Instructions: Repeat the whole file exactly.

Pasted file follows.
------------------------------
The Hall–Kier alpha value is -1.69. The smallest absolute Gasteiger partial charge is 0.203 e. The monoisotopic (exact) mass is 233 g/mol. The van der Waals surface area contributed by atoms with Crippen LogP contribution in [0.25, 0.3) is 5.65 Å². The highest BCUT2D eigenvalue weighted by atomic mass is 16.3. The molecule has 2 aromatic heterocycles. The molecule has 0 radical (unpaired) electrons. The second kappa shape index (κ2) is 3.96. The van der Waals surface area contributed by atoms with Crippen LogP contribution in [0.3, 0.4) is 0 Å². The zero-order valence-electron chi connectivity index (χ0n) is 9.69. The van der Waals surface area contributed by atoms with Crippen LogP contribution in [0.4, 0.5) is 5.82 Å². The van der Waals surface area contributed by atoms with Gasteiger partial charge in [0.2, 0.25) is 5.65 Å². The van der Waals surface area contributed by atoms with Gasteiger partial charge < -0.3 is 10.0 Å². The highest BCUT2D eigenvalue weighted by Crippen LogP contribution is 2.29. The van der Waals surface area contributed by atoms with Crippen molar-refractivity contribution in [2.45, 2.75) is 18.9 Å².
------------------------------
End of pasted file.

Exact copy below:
The Hall–Kier alpha value is -1.69. The smallest absolute Gasteiger partial charge is 0.203 e. The monoisotopic (exact) mass is 233 g/mol. The van der Waals surface area contributed by atoms with Crippen LogP contribution in [0.25, 0.3) is 5.65 Å². The highest BCUT2D eigenvalue weighted by atomic mass is 16.3. The molecule has 2 aromatic heterocycles. The molecule has 0 radical (unpaired) electrons. The second kappa shape index (κ2) is 3.96. The van der Waals surface area contributed by atoms with Crippen LogP contribution in [0.3, 0.4) is 0 Å². The zero-order valence-electron chi connectivity index (χ0n) is 9.69. The van der Waals surface area contributed by atoms with Crippen LogP contribution in [0.4, 0.5) is 5.82 Å². The van der Waals surface area contributed by atoms with Gasteiger partial charge in [0.2, 0.25) is 5.65 Å². The van der Waals surface area contributed by atoms with Gasteiger partial charge < -0.3 is 10.0 Å². The highest BCUT2D eigenvalue weighted by Crippen LogP contribution is 2.29. The van der Waals surface area contributed by atoms with Crippen molar-refractivity contribution in [2.45, 2.75) is 18.9 Å².